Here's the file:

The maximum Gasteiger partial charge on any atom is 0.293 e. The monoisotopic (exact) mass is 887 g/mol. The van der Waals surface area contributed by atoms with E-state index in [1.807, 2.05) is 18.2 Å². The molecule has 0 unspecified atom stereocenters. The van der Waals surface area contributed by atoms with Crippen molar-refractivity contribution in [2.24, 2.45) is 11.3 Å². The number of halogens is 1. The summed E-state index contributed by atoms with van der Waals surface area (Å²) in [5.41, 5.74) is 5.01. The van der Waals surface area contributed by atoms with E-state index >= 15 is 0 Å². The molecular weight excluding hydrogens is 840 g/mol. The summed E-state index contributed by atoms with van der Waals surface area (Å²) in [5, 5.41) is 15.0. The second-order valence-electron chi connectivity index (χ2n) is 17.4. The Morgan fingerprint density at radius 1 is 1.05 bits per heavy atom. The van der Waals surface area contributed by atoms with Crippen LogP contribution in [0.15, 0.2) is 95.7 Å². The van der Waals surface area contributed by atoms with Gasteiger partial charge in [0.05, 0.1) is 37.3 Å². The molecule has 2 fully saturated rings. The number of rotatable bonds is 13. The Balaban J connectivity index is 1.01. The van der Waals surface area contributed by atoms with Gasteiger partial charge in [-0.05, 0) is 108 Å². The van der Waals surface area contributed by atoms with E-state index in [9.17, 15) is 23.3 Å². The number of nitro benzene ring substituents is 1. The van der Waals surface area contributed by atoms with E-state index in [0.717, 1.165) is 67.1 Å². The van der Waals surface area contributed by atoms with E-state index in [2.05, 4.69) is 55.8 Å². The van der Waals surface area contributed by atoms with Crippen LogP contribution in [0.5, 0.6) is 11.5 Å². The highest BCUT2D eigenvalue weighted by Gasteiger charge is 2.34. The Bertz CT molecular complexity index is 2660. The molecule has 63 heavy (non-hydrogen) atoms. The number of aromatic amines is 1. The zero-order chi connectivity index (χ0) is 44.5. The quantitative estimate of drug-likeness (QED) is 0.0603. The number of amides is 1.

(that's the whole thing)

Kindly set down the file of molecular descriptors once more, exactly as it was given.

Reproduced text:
The maximum Gasteiger partial charge on any atom is 0.293 e. The monoisotopic (exact) mass is 887 g/mol. The van der Waals surface area contributed by atoms with E-state index in [1.807, 2.05) is 18.2 Å². The molecule has 0 unspecified atom stereocenters. The van der Waals surface area contributed by atoms with Crippen molar-refractivity contribution in [2.24, 2.45) is 11.3 Å². The number of halogens is 1. The summed E-state index contributed by atoms with van der Waals surface area (Å²) in [5.41, 5.74) is 5.01. The van der Waals surface area contributed by atoms with E-state index >= 15 is 0 Å². The molecular weight excluding hydrogens is 840 g/mol. The summed E-state index contributed by atoms with van der Waals surface area (Å²) in [5, 5.41) is 15.0. The second-order valence-electron chi connectivity index (χ2n) is 17.4. The Morgan fingerprint density at radius 1 is 1.05 bits per heavy atom. The van der Waals surface area contributed by atoms with Crippen LogP contribution in [0.15, 0.2) is 95.7 Å². The van der Waals surface area contributed by atoms with Gasteiger partial charge in [0.05, 0.1) is 37.3 Å². The molecule has 2 fully saturated rings. The number of rotatable bonds is 13. The Balaban J connectivity index is 1.01. The van der Waals surface area contributed by atoms with Gasteiger partial charge in [-0.05, 0) is 108 Å². The van der Waals surface area contributed by atoms with E-state index in [9.17, 15) is 23.3 Å². The number of nitro benzene ring substituents is 1. The van der Waals surface area contributed by atoms with E-state index in [0.717, 1.165) is 67.1 Å². The van der Waals surface area contributed by atoms with E-state index in [2.05, 4.69) is 55.8 Å². The van der Waals surface area contributed by atoms with Crippen LogP contribution in [0.5, 0.6) is 11.5 Å². The highest BCUT2D eigenvalue weighted by Gasteiger charge is 2.34. The Bertz CT molecular complexity index is 2660. The molecule has 63 heavy (non-hydrogen) atoms. The number of aromatic amines is 1. The zero-order chi connectivity index (χ0) is 44.5. The quantitative estimate of drug-likeness (QED) is 0.0603. The number of amides is 1.